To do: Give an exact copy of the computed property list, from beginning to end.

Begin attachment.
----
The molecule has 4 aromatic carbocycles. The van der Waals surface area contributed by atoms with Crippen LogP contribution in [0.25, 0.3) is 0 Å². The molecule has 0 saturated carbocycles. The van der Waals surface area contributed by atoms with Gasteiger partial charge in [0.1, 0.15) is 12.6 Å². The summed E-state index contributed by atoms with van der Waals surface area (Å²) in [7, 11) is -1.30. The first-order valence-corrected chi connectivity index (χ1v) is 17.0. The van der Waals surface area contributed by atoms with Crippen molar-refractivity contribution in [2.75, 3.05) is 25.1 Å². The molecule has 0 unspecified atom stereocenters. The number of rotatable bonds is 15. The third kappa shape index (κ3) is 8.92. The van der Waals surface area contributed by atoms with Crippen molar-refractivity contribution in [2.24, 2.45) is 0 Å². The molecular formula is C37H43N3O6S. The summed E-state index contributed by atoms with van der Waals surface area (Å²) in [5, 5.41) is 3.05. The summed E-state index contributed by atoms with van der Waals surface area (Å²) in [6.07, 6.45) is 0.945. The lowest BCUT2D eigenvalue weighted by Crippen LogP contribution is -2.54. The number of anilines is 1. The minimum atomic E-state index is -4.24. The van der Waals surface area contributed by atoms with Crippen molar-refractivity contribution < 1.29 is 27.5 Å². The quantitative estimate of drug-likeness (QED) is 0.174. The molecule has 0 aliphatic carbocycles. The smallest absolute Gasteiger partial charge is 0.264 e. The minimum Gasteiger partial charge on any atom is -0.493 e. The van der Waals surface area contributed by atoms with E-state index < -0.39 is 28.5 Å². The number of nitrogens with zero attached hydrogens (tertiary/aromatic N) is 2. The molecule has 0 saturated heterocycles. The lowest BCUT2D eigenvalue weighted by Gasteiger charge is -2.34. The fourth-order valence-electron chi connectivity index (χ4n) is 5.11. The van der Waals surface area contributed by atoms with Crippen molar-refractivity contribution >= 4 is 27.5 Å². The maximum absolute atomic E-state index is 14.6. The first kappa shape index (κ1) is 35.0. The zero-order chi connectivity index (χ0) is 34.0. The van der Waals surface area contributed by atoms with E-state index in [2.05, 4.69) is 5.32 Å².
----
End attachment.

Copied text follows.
The molecule has 4 aromatic carbocycles. The van der Waals surface area contributed by atoms with Crippen LogP contribution in [0.25, 0.3) is 0 Å². The molecule has 0 saturated carbocycles. The van der Waals surface area contributed by atoms with Gasteiger partial charge in [0.1, 0.15) is 12.6 Å². The summed E-state index contributed by atoms with van der Waals surface area (Å²) in [7, 11) is -1.30. The first-order valence-corrected chi connectivity index (χ1v) is 17.0. The van der Waals surface area contributed by atoms with Crippen molar-refractivity contribution in [2.75, 3.05) is 25.1 Å². The molecule has 0 unspecified atom stereocenters. The number of rotatable bonds is 15. The third kappa shape index (κ3) is 8.92. The van der Waals surface area contributed by atoms with Crippen molar-refractivity contribution in [2.24, 2.45) is 0 Å². The molecular formula is C37H43N3O6S. The summed E-state index contributed by atoms with van der Waals surface area (Å²) in [5, 5.41) is 3.05. The summed E-state index contributed by atoms with van der Waals surface area (Å²) in [6.07, 6.45) is 0.945. The lowest BCUT2D eigenvalue weighted by Crippen LogP contribution is -2.54. The number of anilines is 1. The minimum atomic E-state index is -4.24. The van der Waals surface area contributed by atoms with Crippen molar-refractivity contribution < 1.29 is 27.5 Å². The quantitative estimate of drug-likeness (QED) is 0.174. The molecule has 0 aliphatic carbocycles. The smallest absolute Gasteiger partial charge is 0.264 e. The minimum Gasteiger partial charge on any atom is -0.493 e. The van der Waals surface area contributed by atoms with E-state index < -0.39 is 28.5 Å². The number of nitrogens with zero attached hydrogens (tertiary/aromatic N) is 2. The molecule has 0 saturated heterocycles. The lowest BCUT2D eigenvalue weighted by Gasteiger charge is -2.34. The fourth-order valence-electron chi connectivity index (χ4n) is 5.11. The van der Waals surface area contributed by atoms with Crippen molar-refractivity contribution >= 4 is 27.5 Å². The maximum absolute atomic E-state index is 14.6. The first kappa shape index (κ1) is 35.0. The zero-order chi connectivity index (χ0) is 34.0. The van der Waals surface area contributed by atoms with E-state index in [2.05, 4.69) is 5.32 Å².